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Book of the Month: Schola Caritatis: Learning the Rhythms of God's Amazing Love

  Starting a new feature for the next several months called Book of the Month.  I will present one of my books and tell you a little of the ...

Saturday, July 31, 2021

know your yes

What’s your yes?  I know, I know, it’s a weird question, at least on the surface anyway.  But underneath it is profound.  In fact, it’s a question that forces you down to your core.  It is a question that begs you to discover who you were made to be and to define that thing, or those things, you were placed on this earth to do.  For if you don’t know your yes, how can you ever hope to become all you were dreamt to be?

One of the keys to the spiritual journey is to know your yes, and then to arrange your life around that one imperative.  To do those things that are important, rather than merely urgent.  To focus your life on what is central, rather than being constantly distracted by what is peripheral.  You must allow your yes to propel you to do only the things that help you to be all you were made to be.  And you must allow that yes to teach you what you are meant to do, as well as what you are not meant to do.  Knowing your yes is what allows you to also say no.  The problem is that most people have a hard time saying no simply because they have never really discovered their yes.

So we must stop and reflect and pray.  We must seek and listen and pay attention.  We must find our yes, so that we will not constantly be at the mercy of our circumstances.  So we can live proactive, rather than reactive lives. 

More and more, I find myself in conversations with people who feel like life is living them, rather than like they are living their lives.  Somehow, somewhere, it all spun out of control and they are having a hard time getting it back.  The truth is that so many of us tend to live at the mercy of our schedules, but I do not think this is how we were intended to live.

Let me ask you a question: Does your schedule control you, or do you control your schedule?  Are you schedule-driven, or God-led.  And no, the two do not have to be mutually exclusive, but most often they are.  It takes a good bit of thoughtful intention to achieve some sense of congruence between your daily schedule and the lives God wants you to live.  It all depends on where you start.  It all starts with knowing your yes.  It all starts by asking God who he made you to be and what he wants you to do.  That way your daily “to do” list will always flow from the more significant things in life rather than the trivial.  And you will begin to live the life that you most deeply want to live.  Or, more importantly, you will begin to live the life that God wants to live in and through you.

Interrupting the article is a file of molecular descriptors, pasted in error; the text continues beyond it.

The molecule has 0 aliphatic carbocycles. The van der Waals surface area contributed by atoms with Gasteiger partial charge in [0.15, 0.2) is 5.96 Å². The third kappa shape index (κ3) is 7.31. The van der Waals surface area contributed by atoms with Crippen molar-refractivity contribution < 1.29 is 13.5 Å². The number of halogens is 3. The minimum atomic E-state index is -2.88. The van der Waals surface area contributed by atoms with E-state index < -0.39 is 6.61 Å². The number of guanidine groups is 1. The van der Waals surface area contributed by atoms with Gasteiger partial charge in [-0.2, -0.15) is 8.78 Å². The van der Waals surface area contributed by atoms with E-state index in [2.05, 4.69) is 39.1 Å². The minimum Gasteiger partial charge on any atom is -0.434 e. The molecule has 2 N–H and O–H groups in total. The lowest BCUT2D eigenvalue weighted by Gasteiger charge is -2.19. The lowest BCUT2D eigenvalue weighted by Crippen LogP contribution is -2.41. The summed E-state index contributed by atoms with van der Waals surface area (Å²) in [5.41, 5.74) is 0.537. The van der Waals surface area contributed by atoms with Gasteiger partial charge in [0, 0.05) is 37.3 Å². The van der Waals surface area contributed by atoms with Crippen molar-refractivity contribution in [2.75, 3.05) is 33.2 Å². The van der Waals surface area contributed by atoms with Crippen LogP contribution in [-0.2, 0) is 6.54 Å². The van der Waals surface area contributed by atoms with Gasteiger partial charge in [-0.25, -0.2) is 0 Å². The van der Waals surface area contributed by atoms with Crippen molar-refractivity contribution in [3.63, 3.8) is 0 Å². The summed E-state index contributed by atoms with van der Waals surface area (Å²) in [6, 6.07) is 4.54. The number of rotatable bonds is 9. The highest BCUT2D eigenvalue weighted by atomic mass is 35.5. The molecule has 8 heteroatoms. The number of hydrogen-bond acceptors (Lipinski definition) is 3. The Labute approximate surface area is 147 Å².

Yes, Father!  Yes!  And always yes! ~Francis de Sales

Sunday, July 25, 2021

the pilgrim way

“Blessed are those who find their strength is in you, who have set their hearts on pilgrimage.” Psalm 84:5)

“At the end of my trip to Canada, the United States, and England, about which I wrote in this journal, I met a young man who told me about his own spiritual journey in a way that helped me to think about this second loneliness.  He said, ‘First I was traveling on a highway with many other people.  I felt lonely in my car, but at least I was not alone.  Then Jesus told me to take an exit and follow a winding country road which was pleasant and beautiful.  People who passed by greeted me, smiled, and waved to me; I felt loved.  But then, quite unexpectedly, Jesus asked me to take a dirt road, leave the car, and walk with him.  As we were walking we did not see anyone anymore; although I knew that I was walking with Jesus, I felt very lonely and often in despair.  I was tired and felt forgotten by my friends.  Now it looked as if I was getting more lonely as I was getting closer to Jesus.  And nobody seemed to understand.’” The Road to Daybreak by Henri J. M. Nouwen

the pilgrim way
is a lonely road
it leads away

from noise and clamor
from attention and acclaim
from impact and influence

it leads into the desert
where all we have
to hold onto
is the hand of God

Thursday, July 22, 2021

go out weeping

“he who goes out weeping, 
carrying seed to sow, 
will return with songs of joy, 
carrying sheaves with him.” 
(Psalm 126:6)

go out weeping
always go out weeping
not cocky and confident
not prideful and arrogant
not critical and judgmental
not certain and sure

go out weak and vulnerable
go out humble and dependent
go out fully aware of your own brokenness

go out with questions rather than answers
go out as nobody rather than as somebody
go out as someone with much to receive
rather than one who has much to offer
go out to love and to serve

for only then will you
return with songs of joy
carrying sheaves with you

Monday, July 19, 2021


“What should I do on my sabbatical?” 

I can’t tell you how many times I’ve been asked that question through the years.  And it’s such a difficult question to answer, because it’s a question that’s dripping with irony.  “What should I do on my sabbatical?”  I always want to respond, “Wait, what?  Is this a trick question?”  After all, isn’t the point of a sabbatical not to do anything?  Isn’t it about making time and space to rest and renew and recover?  And isn’t the essence of rest to stop doing and to start being?  Which means that instead of asking, “What should I do on my sabbatical?” we need to start by asking, “What should I not do on my sabbatical?”  That would make a lot more sense, for a sabbatical seems to be a lot more about undoing than it does about doing.  Undoing all of those misguided beliefs, hidden agendas, and dysfunctional patterns that got us so worn out, exhausted, and overextended in the first place.